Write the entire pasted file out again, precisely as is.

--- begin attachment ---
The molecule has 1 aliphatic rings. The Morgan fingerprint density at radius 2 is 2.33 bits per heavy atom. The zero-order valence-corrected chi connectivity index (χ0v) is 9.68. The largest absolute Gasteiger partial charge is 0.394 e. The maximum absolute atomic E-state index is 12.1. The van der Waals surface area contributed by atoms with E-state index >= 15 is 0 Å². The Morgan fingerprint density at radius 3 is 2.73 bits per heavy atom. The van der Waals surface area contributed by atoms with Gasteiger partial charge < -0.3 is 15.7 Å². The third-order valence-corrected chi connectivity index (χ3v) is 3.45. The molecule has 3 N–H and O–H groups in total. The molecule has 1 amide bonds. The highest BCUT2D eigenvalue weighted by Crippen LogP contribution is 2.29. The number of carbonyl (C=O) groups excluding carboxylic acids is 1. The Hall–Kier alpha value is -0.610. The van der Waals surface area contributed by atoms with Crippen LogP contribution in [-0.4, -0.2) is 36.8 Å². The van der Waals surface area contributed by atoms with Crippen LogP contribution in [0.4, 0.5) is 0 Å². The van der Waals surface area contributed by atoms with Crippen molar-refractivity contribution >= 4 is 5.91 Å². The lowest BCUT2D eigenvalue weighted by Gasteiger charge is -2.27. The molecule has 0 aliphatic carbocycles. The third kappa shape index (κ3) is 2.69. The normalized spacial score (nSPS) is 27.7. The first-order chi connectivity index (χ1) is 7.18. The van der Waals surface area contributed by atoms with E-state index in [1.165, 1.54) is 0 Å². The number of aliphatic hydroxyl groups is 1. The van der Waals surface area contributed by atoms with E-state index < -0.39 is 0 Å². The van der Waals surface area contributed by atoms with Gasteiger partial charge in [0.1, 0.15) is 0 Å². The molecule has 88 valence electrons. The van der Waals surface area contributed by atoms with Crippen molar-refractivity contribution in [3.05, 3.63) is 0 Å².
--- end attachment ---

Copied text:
The molecule has 1 aliphatic rings. The Morgan fingerprint density at radius 2 is 2.33 bits per heavy atom. The zero-order valence-corrected chi connectivity index (χ0v) is 9.68. The largest absolute Gasteiger partial charge is 0.394 e. The maximum absolute atomic E-state index is 12.1. The van der Waals surface area contributed by atoms with E-state index >= 15 is 0 Å². The Morgan fingerprint density at radius 3 is 2.73 bits per heavy atom. The van der Waals surface area contributed by atoms with Gasteiger partial charge < -0.3 is 15.7 Å². The third-order valence-corrected chi connectivity index (χ3v) is 3.45. The molecule has 3 N–H and O–H groups in total. The molecule has 1 amide bonds. The highest BCUT2D eigenvalue weighted by Crippen LogP contribution is 2.29. The number of carbonyl (C=O) groups excluding carboxylic acids is 1. The Hall–Kier alpha value is -0.610. The van der Waals surface area contributed by atoms with Crippen LogP contribution in [-0.4, -0.2) is 36.8 Å². The van der Waals surface area contributed by atoms with Crippen LogP contribution in [0.4, 0.5) is 0 Å². The van der Waals surface area contributed by atoms with Crippen molar-refractivity contribution >= 4 is 5.91 Å². The lowest BCUT2D eigenvalue weighted by Gasteiger charge is -2.27. The molecule has 0 aliphatic carbocycles. The third kappa shape index (κ3) is 2.69. The normalized spacial score (nSPS) is 27.7. The first-order chi connectivity index (χ1) is 7.18. The van der Waals surface area contributed by atoms with E-state index in [1.165, 1.54) is 0 Å². The number of aliphatic hydroxyl groups is 1. The van der Waals surface area contributed by atoms with E-state index < -0.39 is 0 Å². The van der Waals surface area contributed by atoms with Gasteiger partial charge in [0.1, 0.15) is 0 Å². The molecule has 88 valence electrons. The van der Waals surface area contributed by atoms with Crippen molar-refractivity contribution in [3.05, 3.63) is 0 Å².